Scientists from the University of New South Wales (UNSW) have announced another step in the race to develop the first quantum computer, touting the ability to build 3D atomic-scale quantum chips.
The researchers from the Centre of Excellence for Quantum Computation and Communication Technology (CQC2T) at UNSW said they have demonstrated that atomic precision qubits can be built in a 3D device by using an atomic quantum bit (qubit) fabrication technique to multiply layers of a silicon crystal.
Led by Professor Michelle Simmons, the researchers are the first to go public with the ability to demonstrate the feasibility of an architecture that uses atomic-scale qubits aligned to control lines -- which UNSW said are essentially very narrow wires -- inside a 3D design.
Additionally, the team said it is able to align the different layers in their 3D device with nanometre precision, and also showed they can read out qubit states within one single measurement -- rather than having to rely on averaging out millions of experiments -- with very high fidelity.
"This 3D device architecture is a significant advancement for atomic qubits in silicon. To be able to constantly correct for errors in quantum calculations -- an important milestone in our field -- you have to be able to control many qubits in parallel," Simmons said.
"The only way to do this is to use a 3D architecture, so in 2015 we developed and patented a vertical crisscross architecture. However, there were still a series of challenges related to the fabrication of this multi-layered device. With this result we have now shown that engineering our approach in 3D is possible in the way we envisioned it a few years ago."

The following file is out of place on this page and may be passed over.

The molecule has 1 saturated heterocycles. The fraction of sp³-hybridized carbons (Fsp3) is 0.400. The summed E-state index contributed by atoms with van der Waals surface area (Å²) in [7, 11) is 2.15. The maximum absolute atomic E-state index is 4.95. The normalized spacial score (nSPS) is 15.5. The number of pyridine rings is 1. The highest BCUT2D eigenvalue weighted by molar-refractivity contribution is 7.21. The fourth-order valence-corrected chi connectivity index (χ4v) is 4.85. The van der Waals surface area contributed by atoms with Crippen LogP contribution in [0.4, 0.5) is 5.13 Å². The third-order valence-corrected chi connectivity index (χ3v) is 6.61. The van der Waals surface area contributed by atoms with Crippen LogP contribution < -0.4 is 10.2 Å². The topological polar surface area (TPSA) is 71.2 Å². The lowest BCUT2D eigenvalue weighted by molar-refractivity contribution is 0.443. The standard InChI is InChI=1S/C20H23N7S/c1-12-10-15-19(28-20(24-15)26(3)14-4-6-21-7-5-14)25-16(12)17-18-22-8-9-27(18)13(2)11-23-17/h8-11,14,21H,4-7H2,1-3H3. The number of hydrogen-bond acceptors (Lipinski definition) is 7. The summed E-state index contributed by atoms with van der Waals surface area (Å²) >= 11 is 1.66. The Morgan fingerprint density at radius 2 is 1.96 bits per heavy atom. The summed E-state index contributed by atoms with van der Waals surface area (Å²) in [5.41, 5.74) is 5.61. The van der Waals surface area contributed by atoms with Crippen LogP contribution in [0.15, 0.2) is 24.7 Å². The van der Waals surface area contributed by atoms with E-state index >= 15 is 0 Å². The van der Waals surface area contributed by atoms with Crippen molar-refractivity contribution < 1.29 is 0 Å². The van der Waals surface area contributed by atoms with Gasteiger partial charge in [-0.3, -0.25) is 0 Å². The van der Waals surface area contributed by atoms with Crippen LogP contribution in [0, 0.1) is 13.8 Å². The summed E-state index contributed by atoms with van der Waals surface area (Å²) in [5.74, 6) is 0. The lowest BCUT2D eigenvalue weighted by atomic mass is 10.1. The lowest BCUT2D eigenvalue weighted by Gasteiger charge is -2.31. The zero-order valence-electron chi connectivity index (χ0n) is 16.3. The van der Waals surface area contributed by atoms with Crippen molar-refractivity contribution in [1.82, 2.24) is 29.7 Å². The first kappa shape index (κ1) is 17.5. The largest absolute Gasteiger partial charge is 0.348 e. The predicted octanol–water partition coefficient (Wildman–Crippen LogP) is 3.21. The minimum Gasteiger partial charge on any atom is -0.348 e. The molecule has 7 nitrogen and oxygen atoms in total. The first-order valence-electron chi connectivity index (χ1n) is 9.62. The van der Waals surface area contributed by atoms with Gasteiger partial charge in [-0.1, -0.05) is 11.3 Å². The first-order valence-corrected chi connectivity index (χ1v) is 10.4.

More from UNSW: UNSW has found a way to access information stored within atoms UNSW unlocks qubit signal frequency control in quantum advancement | UNSW unveils complete design of a silicon quantum computer chip | Flip-flop qubits: UNSW conceives 'radical' quantum computing design | UNSW unlocks key to quantum coding in silicon
The team also demonstrated how to build a second control plane on top of the first layer of qubits.
In simple terms, CQC2T researcher and co-author of the research that was published in Nature Nanotechnology Dr Joris Keizer explained the team built the first plane, and then optimised a technique to grow the second layer without impacting the structures in the first layer.
"In the past, critics would say that that's not possible because the surface of the second layer gets very rough, and you wouldn't be able to use our precision technique anymore -- however, in this paper, we have shown that we can do it, contrary to expectations," Keizer added.
Simmons said the teams are working towards a large-scale architecture that will lead to the eventual commercialisation of the technology.
"While we are still at least a decade away from a large-scale quantum computer, the work of CQC2T remains at the forefront of innovation in this space. Concrete results such as these reaffirm our strong position internationally."
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